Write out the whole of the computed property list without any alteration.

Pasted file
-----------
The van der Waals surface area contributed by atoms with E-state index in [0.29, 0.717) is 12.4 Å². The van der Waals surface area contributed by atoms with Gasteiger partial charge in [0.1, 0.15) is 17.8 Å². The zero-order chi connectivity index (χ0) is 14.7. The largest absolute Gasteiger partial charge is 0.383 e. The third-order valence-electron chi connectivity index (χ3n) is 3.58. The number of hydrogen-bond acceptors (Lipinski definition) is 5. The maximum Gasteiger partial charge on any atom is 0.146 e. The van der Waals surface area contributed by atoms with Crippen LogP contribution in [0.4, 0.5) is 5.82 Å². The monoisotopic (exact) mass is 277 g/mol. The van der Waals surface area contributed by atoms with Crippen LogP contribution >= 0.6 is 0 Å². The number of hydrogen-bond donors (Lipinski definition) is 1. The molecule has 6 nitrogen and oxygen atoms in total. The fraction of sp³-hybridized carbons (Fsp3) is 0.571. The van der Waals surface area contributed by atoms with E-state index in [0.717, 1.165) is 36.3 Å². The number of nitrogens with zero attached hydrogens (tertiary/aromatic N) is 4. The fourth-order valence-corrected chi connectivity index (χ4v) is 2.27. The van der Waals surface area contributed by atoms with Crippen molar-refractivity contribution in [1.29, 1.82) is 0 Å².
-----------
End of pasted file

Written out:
The van der Waals surface area contributed by atoms with E-state index in [0.29, 0.717) is 12.4 Å². The van der Waals surface area contributed by atoms with Gasteiger partial charge in [0.1, 0.15) is 17.8 Å². The zero-order chi connectivity index (χ0) is 14.7. The largest absolute Gasteiger partial charge is 0.383 e. The third-order valence-electron chi connectivity index (χ3n) is 3.58. The number of hydrogen-bond acceptors (Lipinski definition) is 5. The maximum Gasteiger partial charge on any atom is 0.146 e. The van der Waals surface area contributed by atoms with Crippen LogP contribution in [0.4, 0.5) is 5.82 Å². The monoisotopic (exact) mass is 277 g/mol. The van der Waals surface area contributed by atoms with Crippen LogP contribution >= 0.6 is 0 Å². The number of hydrogen-bond donors (Lipinski definition) is 1. The molecule has 6 nitrogen and oxygen atoms in total. The fraction of sp³-hybridized carbons (Fsp3) is 0.571. The van der Waals surface area contributed by atoms with E-state index in [0.717, 1.165) is 36.3 Å². The number of nitrogens with zero attached hydrogens (tertiary/aromatic N) is 4. The fourth-order valence-corrected chi connectivity index (χ4v) is 2.27. The van der Waals surface area contributed by atoms with Crippen molar-refractivity contribution in [1.29, 1.82) is 0 Å².